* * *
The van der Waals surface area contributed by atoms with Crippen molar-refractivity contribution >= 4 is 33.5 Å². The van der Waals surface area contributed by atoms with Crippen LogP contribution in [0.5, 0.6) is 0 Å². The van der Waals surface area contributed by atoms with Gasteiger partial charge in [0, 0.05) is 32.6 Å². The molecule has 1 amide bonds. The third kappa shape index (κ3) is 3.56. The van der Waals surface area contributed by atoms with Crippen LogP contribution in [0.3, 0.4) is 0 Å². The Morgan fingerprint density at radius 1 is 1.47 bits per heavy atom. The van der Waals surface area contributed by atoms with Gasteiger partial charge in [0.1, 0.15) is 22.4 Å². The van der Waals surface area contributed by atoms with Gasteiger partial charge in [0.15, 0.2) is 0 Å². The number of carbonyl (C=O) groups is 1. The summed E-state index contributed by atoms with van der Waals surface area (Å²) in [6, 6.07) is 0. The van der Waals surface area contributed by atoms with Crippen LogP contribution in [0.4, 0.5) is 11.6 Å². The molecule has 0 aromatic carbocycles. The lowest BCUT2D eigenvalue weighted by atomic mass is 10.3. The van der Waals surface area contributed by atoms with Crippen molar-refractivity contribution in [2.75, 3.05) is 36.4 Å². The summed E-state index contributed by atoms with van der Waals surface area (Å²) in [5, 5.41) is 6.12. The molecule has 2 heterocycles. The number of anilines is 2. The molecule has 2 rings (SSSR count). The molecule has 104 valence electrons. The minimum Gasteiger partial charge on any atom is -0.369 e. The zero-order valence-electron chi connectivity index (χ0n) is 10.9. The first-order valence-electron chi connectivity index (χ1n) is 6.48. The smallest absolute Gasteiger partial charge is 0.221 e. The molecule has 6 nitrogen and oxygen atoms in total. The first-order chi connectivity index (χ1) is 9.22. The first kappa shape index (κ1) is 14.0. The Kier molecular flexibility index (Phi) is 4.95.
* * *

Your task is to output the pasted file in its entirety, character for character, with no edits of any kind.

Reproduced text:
The van der Waals surface area contributed by atoms with Crippen molar-refractivity contribution >= 4 is 33.5 Å². The van der Waals surface area contributed by atoms with Crippen LogP contribution in [0.5, 0.6) is 0 Å². The van der Waals surface area contributed by atoms with Gasteiger partial charge in [0, 0.05) is 32.6 Å². The molecule has 1 amide bonds. The third kappa shape index (κ3) is 3.56. The van der Waals surface area contributed by atoms with Crippen LogP contribution in [0.3, 0.4) is 0 Å². The Morgan fingerprint density at radius 1 is 1.47 bits per heavy atom. The van der Waals surface area contributed by atoms with Gasteiger partial charge in [0.1, 0.15) is 22.4 Å². The van der Waals surface area contributed by atoms with Gasteiger partial charge in [0.15, 0.2) is 0 Å². The number of carbonyl (C=O) groups is 1. The summed E-state index contributed by atoms with van der Waals surface area (Å²) in [6, 6.07) is 0. The van der Waals surface area contributed by atoms with Crippen LogP contribution in [0.4, 0.5) is 11.6 Å². The molecule has 0 aromatic carbocycles. The lowest BCUT2D eigenvalue weighted by atomic mass is 10.3. The van der Waals surface area contributed by atoms with Crippen molar-refractivity contribution in [2.75, 3.05) is 36.4 Å². The summed E-state index contributed by atoms with van der Waals surface area (Å²) in [5, 5.41) is 6.12. The molecule has 2 heterocycles. The number of anilines is 2. The molecule has 2 rings (SSSR count). The molecule has 104 valence electrons. The minimum Gasteiger partial charge on any atom is -0.369 e. The zero-order valence-electron chi connectivity index (χ0n) is 10.9. The first-order valence-electron chi connectivity index (χ1n) is 6.48. The smallest absolute Gasteiger partial charge is 0.221 e. The molecule has 6 nitrogen and oxygen atoms in total. The first-order chi connectivity index (χ1) is 9.22. The first kappa shape index (κ1) is 14.0. The Kier molecular flexibility index (Phi) is 4.95.